28 June, 2014

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In its most comprehensive sense, the oxygen of the air is a food; as although it is admitted by the lungs, it passes into the blood, and there re-acts upon the other food which has passed through the stomach. It is usual, however, to restrict the term food to such nutriment as enters the body by the intestinal canal. Water is often spoken of as being distinct from food, but for this there is no sufficient reason.

Many popular writers have divided foods into flesh-formers, heat-givers, and bone-formers. Although attractive from its simplicity, this classification will not bear criticism. Flesh-formers are also heat-givers. Only a portion of the mineral matter goes to form bone. These last are not strictly foods, if we keep to the definition already given; but they are consumed with the true foods or nutrients, comprised in the other two classes, and cannot well be excluded from consideration. Water forms an essential part of all the tissues of the body. It is the solvent and carrier of other substances. Mineral Matter or Salts, is left as an ash when food is thoroughly burnt.

The most important salts are calcium phosphate, carbonate and fluoride, sodium chloride, potassium phosphate and chloride, and compounds of magnesium, iron and silicon.

In its most comprehensive sense, the oxygen of the air is a food; as although it is admitted by the lungs, it passes into the blood, and there re-acts upon the other food which has passed through the stomach. It is usual, however, to restrict the term food to such nutriment as enters the body by the intestinal canal. Water is often spoken of as being distinct from food, but for this there is no sufficient reason.

Many popular writers have divided foods into flesh-formers, heat-givers, and bone-formers. Although attractive from its simplicity, this classification will not bear criticism. Flesh-formers are also heat-givers. Only a portion of the mineral matter goes to form bone. These last are not strictly foods, if we keep to the definition already given; but they are consumed with the true foods or nutrients, comprised in the other two classes, and cannot well be excluded from consideration. Water forms an essential part of all the tissues of the body. It is the solvent and carrier of other substances. Mineral Matter or Salts, is left as an ash when food is thoroughly burnt.

The most important salts are calcium phosphate, carbonate and fluoride, sodium chloride, potassium phosphate and chloride, and compounds of magnesium, iron and silicon.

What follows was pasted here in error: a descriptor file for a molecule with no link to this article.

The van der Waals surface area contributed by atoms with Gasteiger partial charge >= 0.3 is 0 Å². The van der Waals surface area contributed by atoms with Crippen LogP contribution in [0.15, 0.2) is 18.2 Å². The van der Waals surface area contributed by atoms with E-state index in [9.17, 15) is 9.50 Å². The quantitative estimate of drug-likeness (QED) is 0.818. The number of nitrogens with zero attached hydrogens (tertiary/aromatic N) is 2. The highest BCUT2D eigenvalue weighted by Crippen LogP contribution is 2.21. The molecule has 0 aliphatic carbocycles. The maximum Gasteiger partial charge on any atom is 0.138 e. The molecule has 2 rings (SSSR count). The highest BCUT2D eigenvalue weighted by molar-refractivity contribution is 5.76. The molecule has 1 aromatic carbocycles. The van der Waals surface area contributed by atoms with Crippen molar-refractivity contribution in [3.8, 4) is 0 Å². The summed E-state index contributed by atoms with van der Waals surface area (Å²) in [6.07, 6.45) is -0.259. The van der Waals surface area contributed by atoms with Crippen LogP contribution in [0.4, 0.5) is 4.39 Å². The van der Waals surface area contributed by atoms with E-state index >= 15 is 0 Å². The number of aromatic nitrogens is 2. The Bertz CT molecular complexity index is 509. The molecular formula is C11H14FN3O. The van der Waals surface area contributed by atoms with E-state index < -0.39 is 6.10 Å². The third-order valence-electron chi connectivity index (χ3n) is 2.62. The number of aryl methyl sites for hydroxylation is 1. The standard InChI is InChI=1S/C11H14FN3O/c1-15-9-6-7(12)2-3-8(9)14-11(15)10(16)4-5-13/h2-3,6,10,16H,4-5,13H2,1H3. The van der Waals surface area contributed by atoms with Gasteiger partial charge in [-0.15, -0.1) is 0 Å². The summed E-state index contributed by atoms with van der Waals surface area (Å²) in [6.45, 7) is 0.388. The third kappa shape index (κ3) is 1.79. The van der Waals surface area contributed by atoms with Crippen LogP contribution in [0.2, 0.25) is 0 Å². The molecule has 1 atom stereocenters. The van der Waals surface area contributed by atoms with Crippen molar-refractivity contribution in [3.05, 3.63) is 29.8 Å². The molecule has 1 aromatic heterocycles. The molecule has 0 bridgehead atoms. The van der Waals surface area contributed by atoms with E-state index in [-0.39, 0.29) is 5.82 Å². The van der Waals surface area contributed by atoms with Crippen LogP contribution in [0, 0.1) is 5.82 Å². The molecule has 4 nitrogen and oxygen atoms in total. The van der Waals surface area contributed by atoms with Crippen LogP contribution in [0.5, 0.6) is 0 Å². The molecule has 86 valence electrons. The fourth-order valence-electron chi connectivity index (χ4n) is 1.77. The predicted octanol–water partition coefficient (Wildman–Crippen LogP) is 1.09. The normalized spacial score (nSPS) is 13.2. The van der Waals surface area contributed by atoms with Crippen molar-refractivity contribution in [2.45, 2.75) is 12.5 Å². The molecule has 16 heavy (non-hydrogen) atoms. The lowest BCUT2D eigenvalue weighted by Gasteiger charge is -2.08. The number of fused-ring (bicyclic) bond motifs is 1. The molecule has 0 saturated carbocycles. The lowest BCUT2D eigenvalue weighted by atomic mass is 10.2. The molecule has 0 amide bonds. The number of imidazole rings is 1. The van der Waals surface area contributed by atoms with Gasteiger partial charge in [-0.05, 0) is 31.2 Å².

In its most comprehensive sense, the oxygen of the air is a food; as although it is admitted by the lungs, it passes into the blood, and there re-acts upon the other food which has passed through the stomach. It is usual, however, to restrict the term food to such nutriment as enters the body by the intestinal canal. Water is often spoken of as being distinct from food, but for this there is no sufficient reason.

Many popular writers have divided foods into flesh-formers, heat-givers, and bone-formers. Although attractive from its simplicity, this classification will not bear criticism. Flesh-formers are also heat-givers. Only a portion of the mineral matter goes to form bone. These last are not strictly foods, if we keep to the definition already given; but they are consumed with the true foods or nutrients, comprised in the other two classes, and cannot well be excluded from consideration. Water forms an essential part of all the tissues of the body. It is the solvent and carrier of other substances. Mineral Matter or Salts, is left as an ash when food is thoroughly burnt.

The most important salts are calcium phosphate, carbonate and fluoride, sodium chloride, potassium phosphate and chloride, and compounds of magnesium, iron and silicon.

In its most comprehensive sense, the oxygen of the air is a food; as although it is admitted by the lungs, it passes into the blood, and there re-acts upon the other food which has passed through the stomach. It is usual, however, to restrict the term food to such nutriment as enters the body by the intestinal canal. Water is often spoken of as being distinct from food, but for this there is no sufficient reason.

Many popular writers have divided foods into flesh-formers, heat-givers, and bone-formers. Although attractive from its simplicity, this classification will not bear criticism. Flesh-formers are also heat-givers. Only a portion of the mineral matter goes to form bone. These last are not strictly foods, if we keep to the definition already given; but they are consumed with the true foods or nutrients, comprised in the other two classes, and cannot well be excluded from consideration. Water forms an essential part of all the tissues of the body. It is the solvent and carrier of other substances. Mineral Matter or Salts, is left as an ash when food is thoroughly burnt.

The most important salts are calcium phosphate, carbonate and fluoride, sodium chloride, potassium phosphate and chloride, and compounds of magnesium, iron and silicon.

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